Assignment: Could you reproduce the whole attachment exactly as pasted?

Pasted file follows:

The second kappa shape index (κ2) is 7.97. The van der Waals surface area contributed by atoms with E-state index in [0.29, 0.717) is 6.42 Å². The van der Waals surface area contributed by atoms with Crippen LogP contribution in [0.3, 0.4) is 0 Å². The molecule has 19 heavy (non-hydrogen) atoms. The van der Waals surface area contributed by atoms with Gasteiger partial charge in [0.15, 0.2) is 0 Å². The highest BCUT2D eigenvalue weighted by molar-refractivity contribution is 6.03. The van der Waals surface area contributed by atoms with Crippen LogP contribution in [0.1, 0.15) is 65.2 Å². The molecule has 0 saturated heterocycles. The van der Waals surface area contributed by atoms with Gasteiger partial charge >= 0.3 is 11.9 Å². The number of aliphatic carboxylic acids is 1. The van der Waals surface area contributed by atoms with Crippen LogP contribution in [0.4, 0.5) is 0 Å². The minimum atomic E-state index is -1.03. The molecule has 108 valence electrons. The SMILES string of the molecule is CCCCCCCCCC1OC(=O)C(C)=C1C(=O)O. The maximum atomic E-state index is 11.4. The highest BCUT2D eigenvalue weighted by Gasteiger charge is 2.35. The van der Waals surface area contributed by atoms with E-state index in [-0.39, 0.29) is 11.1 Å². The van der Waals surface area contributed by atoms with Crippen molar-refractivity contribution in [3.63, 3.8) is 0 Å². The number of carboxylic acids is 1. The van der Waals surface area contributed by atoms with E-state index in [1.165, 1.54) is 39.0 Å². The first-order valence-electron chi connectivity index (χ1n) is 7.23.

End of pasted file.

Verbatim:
The second kappa shape index (κ2) is 7.97. The van der Waals surface area contributed by atoms with E-state index in [0.29, 0.717) is 6.42 Å². The van der Waals surface area contributed by atoms with Crippen LogP contribution in [0.3, 0.4) is 0 Å². The molecule has 19 heavy (non-hydrogen) atoms. The van der Waals surface area contributed by atoms with Gasteiger partial charge in [0.15, 0.2) is 0 Å². The highest BCUT2D eigenvalue weighted by molar-refractivity contribution is 6.03. The van der Waals surface area contributed by atoms with Crippen LogP contribution in [0.1, 0.15) is 65.2 Å². The molecule has 0 saturated heterocycles. The van der Waals surface area contributed by atoms with Gasteiger partial charge >= 0.3 is 11.9 Å². The number of aliphatic carboxylic acids is 1. The van der Waals surface area contributed by atoms with Crippen LogP contribution in [0.4, 0.5) is 0 Å². The minimum atomic E-state index is -1.03. The molecule has 108 valence electrons. The SMILES string of the molecule is CCCCCCCCCC1OC(=O)C(C)=C1C(=O)O. The maximum atomic E-state index is 11.4. The highest BCUT2D eigenvalue weighted by Gasteiger charge is 2.35. The van der Waals surface area contributed by atoms with E-state index in [-0.39, 0.29) is 11.1 Å². The van der Waals surface area contributed by atoms with Crippen molar-refractivity contribution in [3.63, 3.8) is 0 Å². The number of carboxylic acids is 1. The van der Waals surface area contributed by atoms with E-state index in [1.165, 1.54) is 39.0 Å². The first-order valence-electron chi connectivity index (χ1n) is 7.23.